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Australia – Standard & Poor Under Fire Around The World.

11 November, 2013

 

 

On 5 November 2012 the Federal Court of Australia handed down a landmark decision, believed to be the first of its kind in the common law world. In Bathurst Regional Council v Local Government Financial Services Pty Ltd (the S&P Decision), the Court ruled that Standard & Poor’s (S&Ps) AAA rating of certain investment products was misleading and deceptive and involved negligent misrepresentations to investors.


ABN Amro had engaged S&P to rate its “Rembrandt notes” products being a type of structured financial product known as constant proportion debt obligations (CPDOs). The court found that ABN Amro had “sandbagged” the S&P’s representatives, and that S&P had adopted ABN Amro’s assertions without making necessary and important calculations independently. ABN Amro and S&Ps were ordered to pay damages of AUD 30 million for losses caused to investors.


S&P have filed an appeal from the Federal Court decision which is expected to be heard by the Full Federal Court in early March 2014.


Further proceedings were commenced in April 2013 in Australia against S&P’s owners on behalf of about 90 investors (primarily local councils, charities and selfmanaged super funds) who purchased CDOs distributed by the now collapsed Lehman Brothers. The CDOs received AAA and AA ratings from S&P’s. These new proceedings are being funded by IMF, the same litigation funder responsible for funding the plaintiffs in the S&P Decision.


Impact Of The Australian S&P Decision Worldwide


It was a combination of specific factual circumstances which led to the Australian Federal Court’s significant findings in the S&P decision. However, around the world ratings agencies have come under heavy scrutiny as a result of their rating of complex financial products before and during the global financial crisis.


Although S&P was found liable to investors in the S&P Decision under misleading and deceptive conduct legislation which is peculiar to Australia, S&P and ABN Amro were also held to have breached duties of care owed to investors under common law negligence principles. It is this aspect of the decision which will potentially be relevant in many other jurisdictions around the world.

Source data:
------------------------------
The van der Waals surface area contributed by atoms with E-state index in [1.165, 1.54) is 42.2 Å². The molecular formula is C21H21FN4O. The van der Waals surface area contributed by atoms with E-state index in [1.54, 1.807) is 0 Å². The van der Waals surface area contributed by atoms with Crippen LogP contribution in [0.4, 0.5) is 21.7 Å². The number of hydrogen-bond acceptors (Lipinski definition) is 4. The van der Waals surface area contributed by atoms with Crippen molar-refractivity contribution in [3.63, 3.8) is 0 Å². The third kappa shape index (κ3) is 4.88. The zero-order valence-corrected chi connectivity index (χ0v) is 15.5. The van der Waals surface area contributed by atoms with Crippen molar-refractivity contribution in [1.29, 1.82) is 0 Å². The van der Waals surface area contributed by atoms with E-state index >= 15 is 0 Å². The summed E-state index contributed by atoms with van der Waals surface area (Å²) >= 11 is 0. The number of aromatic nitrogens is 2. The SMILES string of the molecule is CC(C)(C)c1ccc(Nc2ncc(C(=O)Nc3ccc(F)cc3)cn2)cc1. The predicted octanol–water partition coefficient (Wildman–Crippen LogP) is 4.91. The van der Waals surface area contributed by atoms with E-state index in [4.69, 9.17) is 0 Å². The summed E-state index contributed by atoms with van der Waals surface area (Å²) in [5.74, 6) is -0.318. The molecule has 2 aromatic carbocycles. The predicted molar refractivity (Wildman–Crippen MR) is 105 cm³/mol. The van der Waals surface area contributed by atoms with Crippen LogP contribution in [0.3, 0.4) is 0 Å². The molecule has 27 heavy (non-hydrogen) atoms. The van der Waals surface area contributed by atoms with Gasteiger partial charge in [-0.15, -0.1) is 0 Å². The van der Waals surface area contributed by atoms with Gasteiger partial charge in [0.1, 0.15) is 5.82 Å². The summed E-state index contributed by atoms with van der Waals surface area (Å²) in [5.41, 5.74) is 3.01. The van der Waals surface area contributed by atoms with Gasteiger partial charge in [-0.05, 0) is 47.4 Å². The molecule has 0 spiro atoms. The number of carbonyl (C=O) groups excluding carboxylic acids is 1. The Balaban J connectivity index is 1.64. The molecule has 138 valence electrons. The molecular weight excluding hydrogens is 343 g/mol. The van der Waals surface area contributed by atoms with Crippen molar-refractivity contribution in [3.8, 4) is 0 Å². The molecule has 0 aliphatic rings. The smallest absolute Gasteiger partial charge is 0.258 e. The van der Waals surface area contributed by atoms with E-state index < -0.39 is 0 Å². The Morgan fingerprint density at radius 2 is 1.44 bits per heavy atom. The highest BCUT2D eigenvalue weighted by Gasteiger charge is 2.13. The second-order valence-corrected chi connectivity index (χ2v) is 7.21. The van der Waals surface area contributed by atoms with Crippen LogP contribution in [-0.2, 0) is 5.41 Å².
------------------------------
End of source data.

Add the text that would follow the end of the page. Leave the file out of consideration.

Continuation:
Australian Proceedings Pave The Way For Filings In Europe


Approximately EUR 2 billion worth of CPDOs are said to have been sold by ABN Amro (now a subsidiary of the Royal Bank of Scotland) and rated by S&P in Europe – known as Castle Finance or Chess notes. IMF has stated that it intends to approach investors around the world (including in the UK, Netherlands, Germany and France) to discuss potential similar lawsuits over the rating of CPDOs.


IMF executive director John Walker has said: “… filing in Australia will pave the way for further filings in Europe funded by IMF, on behalf of European pension funds, banks and other investors, seeking compensation for losses suffered after investing in complex financial products”.


In the Netherlands, IMF has established The Ratings Redress Foundation through which it intends to pursue RBS and S&P. In the UK, IMF is said to be investigating bringing proceedings against S&P and Moodys.


United States


Proceedings against S&P have also been commenced in the United States.
In February 2013, the United States Department of Justice filed a USD 5 billion lawsuit against S&P, alleging that it had engaged in a scheme to defraud investors through the issue of inflated ratings on mortgage-backed bonds and CDOs prior to the global financial crisis. The complaint also alleges that S&P’s desire for increased revenue and market share led it to favor the interests of certain investment banks over investors.


Fourteen US states and the District of Columbia have also commenced proceedings against S&P’s. These proceedings have been consolidated into a single proceeding before the US District Court in Manhattan.


S&P has expressed its intention to vigorously defend the lawsuits.

 

Clyde & Co

 

For further information, please contact:

 

Jenni Priestly, Partner, Clyde & Co
[email protected]

 

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